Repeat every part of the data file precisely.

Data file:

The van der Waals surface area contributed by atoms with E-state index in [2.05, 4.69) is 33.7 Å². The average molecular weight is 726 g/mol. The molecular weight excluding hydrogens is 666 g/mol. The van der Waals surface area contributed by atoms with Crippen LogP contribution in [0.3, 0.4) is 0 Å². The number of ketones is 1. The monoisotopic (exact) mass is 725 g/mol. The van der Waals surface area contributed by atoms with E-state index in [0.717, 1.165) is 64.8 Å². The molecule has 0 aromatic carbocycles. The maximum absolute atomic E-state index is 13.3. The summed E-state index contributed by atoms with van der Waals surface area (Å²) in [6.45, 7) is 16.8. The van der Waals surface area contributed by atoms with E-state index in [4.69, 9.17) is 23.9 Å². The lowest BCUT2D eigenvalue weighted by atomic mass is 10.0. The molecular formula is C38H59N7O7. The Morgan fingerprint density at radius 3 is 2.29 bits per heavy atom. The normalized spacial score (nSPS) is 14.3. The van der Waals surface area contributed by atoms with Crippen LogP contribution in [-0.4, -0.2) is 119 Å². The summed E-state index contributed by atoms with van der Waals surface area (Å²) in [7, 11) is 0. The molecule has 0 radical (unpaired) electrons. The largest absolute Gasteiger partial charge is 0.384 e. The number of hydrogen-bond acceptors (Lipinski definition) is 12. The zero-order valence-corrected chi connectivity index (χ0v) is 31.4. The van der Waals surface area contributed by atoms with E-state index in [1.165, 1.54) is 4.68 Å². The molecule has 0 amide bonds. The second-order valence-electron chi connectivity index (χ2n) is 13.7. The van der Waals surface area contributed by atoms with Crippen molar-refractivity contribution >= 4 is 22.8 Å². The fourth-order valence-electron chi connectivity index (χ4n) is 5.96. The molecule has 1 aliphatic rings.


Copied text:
The van der Waals surface area contributed by atoms with E-state index in [2.05, 4.69) is 33.7 Å². The average molecular weight is 726 g/mol. The molecular weight excluding hydrogens is 666 g/mol. The van der Waals surface area contributed by atoms with Crippen LogP contribution in [0.3, 0.4) is 0 Å². The number of ketones is 1. The monoisotopic (exact) mass is 725 g/mol. The van der Waals surface area contributed by atoms with E-state index in [0.717, 1.165) is 64.8 Å². The molecule has 0 aromatic carbocycles. The maximum absolute atomic E-state index is 13.3. The summed E-state index contributed by atoms with van der Waals surface area (Å²) in [6.45, 7) is 16.8. The van der Waals surface area contributed by atoms with E-state index in [4.69, 9.17) is 23.9 Å². The lowest BCUT2D eigenvalue weighted by atomic mass is 10.0. The molecular formula is C38H59N7O7. The Morgan fingerprint density at radius 3 is 2.29 bits per heavy atom. The normalized spacial score (nSPS) is 14.3. The van der Waals surface area contributed by atoms with Crippen LogP contribution in [-0.4, -0.2) is 119 Å². The summed E-state index contributed by atoms with van der Waals surface area (Å²) in [7, 11) is 0. The molecule has 0 radical (unpaired) electrons. The largest absolute Gasteiger partial charge is 0.384 e. The number of hydrogen-bond acceptors (Lipinski definition) is 12. The zero-order valence-corrected chi connectivity index (χ0v) is 31.4. The van der Waals surface area contributed by atoms with E-state index in [1.165, 1.54) is 4.68 Å². The molecule has 0 amide bonds. The second-order valence-electron chi connectivity index (χ2n) is 13.7. The van der Waals surface area contributed by atoms with Crippen molar-refractivity contribution >= 4 is 22.8 Å². The fourth-order valence-electron chi connectivity index (χ4n) is 5.96. The molecule has 1 aliphatic rings.